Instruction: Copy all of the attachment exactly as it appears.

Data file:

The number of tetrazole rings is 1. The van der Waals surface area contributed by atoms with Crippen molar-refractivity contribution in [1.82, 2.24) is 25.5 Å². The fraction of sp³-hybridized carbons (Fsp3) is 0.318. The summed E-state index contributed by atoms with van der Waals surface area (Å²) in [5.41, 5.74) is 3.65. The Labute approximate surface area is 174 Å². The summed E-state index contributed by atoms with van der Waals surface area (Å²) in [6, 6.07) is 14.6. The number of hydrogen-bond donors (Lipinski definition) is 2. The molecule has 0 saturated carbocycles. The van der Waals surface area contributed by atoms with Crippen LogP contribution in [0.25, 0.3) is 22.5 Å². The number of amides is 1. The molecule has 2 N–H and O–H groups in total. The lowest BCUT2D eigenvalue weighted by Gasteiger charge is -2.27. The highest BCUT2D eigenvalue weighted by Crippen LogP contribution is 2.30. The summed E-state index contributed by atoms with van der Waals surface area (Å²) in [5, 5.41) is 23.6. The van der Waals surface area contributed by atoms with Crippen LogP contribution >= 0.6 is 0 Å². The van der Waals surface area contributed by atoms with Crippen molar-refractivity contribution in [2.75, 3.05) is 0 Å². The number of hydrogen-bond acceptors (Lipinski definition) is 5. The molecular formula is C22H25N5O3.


The number of tetrazole rings is 1. The van der Waals surface area contributed by atoms with Crippen molar-refractivity contribution in [1.82, 2.24) is 25.5 Å². The fraction of sp³-hybridized carbons (Fsp3) is 0.318. The summed E-state index contributed by atoms with van der Waals surface area (Å²) in [5.41, 5.74) is 3.65. The Labute approximate surface area is 174 Å². The summed E-state index contributed by atoms with van der Waals surface area (Å²) in [6, 6.07) is 14.6. The number of hydrogen-bond donors (Lipinski definition) is 2. The molecule has 0 saturated carbocycles. The van der Waals surface area contributed by atoms with Crippen LogP contribution in [0.25, 0.3) is 22.5 Å². The number of amides is 1. The molecule has 2 N–H and O–H groups in total. The lowest BCUT2D eigenvalue weighted by Gasteiger charge is -2.27. The highest BCUT2D eigenvalue weighted by Crippen LogP contribution is 2.30. The summed E-state index contributed by atoms with van der Waals surface area (Å²) in [5, 5.41) is 23.6. The van der Waals surface area contributed by atoms with Crippen LogP contribution >= 0.6 is 0 Å². The van der Waals surface area contributed by atoms with Crippen molar-refractivity contribution in [2.75, 3.05) is 0 Å². The number of hydrogen-bond acceptors (Lipinski definition) is 5. The molecular formula is C22H25N5O3.